U.S. Capitol Riot Shows Social Media Self-governance Is Not Working

Image credit: iStockphoto/Dilok Klaisataporn

Craig Kelly is a Member of Parliament for the Federal Australian electorate of Hughes, in suburban Sydney. He is also well known as someone who uses social media channels to push various alt-right conspiracy theories.

A look at Kelly’s Facebook page reveals his pet concerns as expressed to his 73,000 followers:

Left-wing Antifa agitators were responsible for the riot at the US Capitol, and they did it just to make Donald Trump look bad. Donald Trump really won the US election in a landslide. Go to this link published by a website operated by some group no-one has ever heard of to see the proof.

Climate change is a hoax, as is Covid-19, and there is a world conspiracy by Big Pharma to deprive people of the use of hydroxychloroquine, the unproven treatment championed by Donald Trump as the panacea for the coronavirus.

In short, Kelly is a fellow traveler with the alt-right MAGA world and lives in very much the same bubble of social media.

He happily aggregates a whole raft of disproven conspiracy theories on his site. He then uses his status as a Member of Parliament to give them credence, even though he should really be more focused on what is happening in his own electorate and Australia.

He quotes from the same links and sources, and his comments page is full of posts not just from people in Australia but from some in the U.S. who applaud his point of view.

This is despite the fact that he is a member of Australia’s governing coalition party, which has recognized and congratulated the incoming administration of President-Elect Joe Biden.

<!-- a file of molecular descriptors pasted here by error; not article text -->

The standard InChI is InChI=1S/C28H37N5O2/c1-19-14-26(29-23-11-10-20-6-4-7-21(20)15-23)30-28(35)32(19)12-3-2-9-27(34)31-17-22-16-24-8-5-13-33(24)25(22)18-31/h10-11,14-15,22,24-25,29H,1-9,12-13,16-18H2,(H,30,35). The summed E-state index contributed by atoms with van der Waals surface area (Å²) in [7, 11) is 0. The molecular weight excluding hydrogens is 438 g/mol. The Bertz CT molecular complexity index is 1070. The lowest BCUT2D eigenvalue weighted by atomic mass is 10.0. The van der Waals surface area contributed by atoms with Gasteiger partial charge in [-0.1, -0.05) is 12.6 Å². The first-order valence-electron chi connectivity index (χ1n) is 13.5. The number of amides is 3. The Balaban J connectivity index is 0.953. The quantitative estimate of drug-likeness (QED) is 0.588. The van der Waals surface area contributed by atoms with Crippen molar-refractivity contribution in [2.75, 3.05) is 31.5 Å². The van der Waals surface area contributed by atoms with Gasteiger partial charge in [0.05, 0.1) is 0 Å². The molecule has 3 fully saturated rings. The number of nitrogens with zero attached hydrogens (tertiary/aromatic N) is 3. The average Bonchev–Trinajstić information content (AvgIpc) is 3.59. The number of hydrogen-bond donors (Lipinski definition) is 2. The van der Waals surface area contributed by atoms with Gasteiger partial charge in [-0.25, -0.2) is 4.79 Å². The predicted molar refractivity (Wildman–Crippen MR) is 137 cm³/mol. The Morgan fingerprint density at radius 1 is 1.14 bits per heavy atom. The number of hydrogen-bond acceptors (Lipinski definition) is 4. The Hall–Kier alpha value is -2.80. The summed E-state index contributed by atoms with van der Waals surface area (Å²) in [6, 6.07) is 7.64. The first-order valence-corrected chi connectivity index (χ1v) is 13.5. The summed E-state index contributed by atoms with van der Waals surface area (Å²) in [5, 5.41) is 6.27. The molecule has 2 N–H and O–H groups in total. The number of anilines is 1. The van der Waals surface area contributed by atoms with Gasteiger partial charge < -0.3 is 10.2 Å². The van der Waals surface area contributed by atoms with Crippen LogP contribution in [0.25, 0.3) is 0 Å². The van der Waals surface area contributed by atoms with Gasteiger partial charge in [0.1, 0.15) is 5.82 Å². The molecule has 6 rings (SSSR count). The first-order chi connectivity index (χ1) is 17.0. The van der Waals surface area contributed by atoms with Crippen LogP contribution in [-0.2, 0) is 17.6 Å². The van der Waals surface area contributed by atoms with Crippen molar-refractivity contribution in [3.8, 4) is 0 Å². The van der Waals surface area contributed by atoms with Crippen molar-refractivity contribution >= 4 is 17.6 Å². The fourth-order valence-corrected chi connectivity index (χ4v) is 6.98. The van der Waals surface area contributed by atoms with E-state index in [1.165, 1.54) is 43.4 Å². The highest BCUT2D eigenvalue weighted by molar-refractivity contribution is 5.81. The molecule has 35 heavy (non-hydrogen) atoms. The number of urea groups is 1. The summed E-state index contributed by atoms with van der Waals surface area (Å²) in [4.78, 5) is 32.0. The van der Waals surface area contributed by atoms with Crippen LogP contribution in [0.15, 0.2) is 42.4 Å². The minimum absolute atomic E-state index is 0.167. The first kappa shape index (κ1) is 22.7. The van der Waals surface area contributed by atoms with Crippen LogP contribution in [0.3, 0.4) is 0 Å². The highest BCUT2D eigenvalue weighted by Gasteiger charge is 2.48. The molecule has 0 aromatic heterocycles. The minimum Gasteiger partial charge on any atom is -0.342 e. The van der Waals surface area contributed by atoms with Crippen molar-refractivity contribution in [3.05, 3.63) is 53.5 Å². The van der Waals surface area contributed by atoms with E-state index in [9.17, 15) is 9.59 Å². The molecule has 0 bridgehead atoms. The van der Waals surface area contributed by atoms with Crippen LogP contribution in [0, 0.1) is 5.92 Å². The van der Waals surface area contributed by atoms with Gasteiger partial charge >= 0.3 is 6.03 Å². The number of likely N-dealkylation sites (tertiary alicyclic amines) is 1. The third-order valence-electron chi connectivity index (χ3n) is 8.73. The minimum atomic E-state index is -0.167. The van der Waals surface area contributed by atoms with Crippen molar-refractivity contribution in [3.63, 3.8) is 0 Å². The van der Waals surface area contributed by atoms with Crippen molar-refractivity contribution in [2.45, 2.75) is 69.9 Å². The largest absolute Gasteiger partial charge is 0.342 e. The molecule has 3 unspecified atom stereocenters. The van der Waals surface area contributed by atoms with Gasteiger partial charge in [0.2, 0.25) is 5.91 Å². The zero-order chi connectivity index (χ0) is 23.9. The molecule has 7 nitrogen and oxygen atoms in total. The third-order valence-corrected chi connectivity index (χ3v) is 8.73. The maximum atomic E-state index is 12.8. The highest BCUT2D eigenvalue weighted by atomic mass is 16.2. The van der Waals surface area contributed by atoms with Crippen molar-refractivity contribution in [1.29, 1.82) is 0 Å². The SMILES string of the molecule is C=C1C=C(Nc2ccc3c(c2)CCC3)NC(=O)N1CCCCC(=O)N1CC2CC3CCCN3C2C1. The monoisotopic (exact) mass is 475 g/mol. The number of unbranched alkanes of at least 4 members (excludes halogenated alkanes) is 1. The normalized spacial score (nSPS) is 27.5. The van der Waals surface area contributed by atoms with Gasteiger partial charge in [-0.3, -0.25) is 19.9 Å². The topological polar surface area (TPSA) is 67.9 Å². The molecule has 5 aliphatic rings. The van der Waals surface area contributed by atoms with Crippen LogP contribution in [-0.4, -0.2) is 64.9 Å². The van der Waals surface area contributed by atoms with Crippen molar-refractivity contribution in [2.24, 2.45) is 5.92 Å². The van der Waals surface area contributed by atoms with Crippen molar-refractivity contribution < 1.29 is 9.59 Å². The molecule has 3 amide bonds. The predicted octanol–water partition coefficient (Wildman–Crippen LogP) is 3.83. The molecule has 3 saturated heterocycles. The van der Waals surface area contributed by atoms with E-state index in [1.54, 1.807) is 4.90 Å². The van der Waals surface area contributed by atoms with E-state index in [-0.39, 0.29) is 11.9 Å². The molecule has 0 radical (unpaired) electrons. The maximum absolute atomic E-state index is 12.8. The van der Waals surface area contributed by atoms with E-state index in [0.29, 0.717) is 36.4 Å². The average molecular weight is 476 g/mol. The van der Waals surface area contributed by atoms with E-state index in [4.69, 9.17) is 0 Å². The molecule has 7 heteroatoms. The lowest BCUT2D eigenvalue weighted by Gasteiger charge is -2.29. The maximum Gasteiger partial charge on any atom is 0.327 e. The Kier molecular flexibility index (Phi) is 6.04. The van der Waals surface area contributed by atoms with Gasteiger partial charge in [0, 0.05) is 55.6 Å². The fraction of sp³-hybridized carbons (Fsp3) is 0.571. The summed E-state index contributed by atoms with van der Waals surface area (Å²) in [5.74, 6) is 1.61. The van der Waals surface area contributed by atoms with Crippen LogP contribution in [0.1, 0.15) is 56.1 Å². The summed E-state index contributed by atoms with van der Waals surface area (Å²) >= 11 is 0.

Kelly faced strong criticism this week in Australia for his social media activity. But as he has done before, he just brushed it off.

In his and his followers' minds, he is a hero and a fighter for free speech and the truth. Or at least the version of the truth he believes in.

When critical thinking went missing

The Australian anger over Kelly’s social media was just one ripple emanating from the seismic eruption in the U.S. The U.S. Capitol Hill riot on Jan. 6, 2021, only proved what we already know: social media is so much more than words and has formidable power to activate and inspire people to extreme acts.

Indeed, the internet democratized the creation and distribution of information and has given many people a voice. But the downside is that in two decades, social media has become a social monster.

At its worst, it is used to manipulate people for nefarious causes, is full of people who don’t exist, and others who are happy to peddle lies for their cause. Ironically, we have never been more connected, but at the same time, we have never been more divided.

What happened in the U.S. was the culmination of years of fake news, polarized opinions, and the rise of alternative facts pushed out through social media groups that listen to only one opinion and block out others. The world view of MAGA and Black Lives Matter protesters is almost impossible to reconcile because they almost live on different planets regarding their understanding of facts.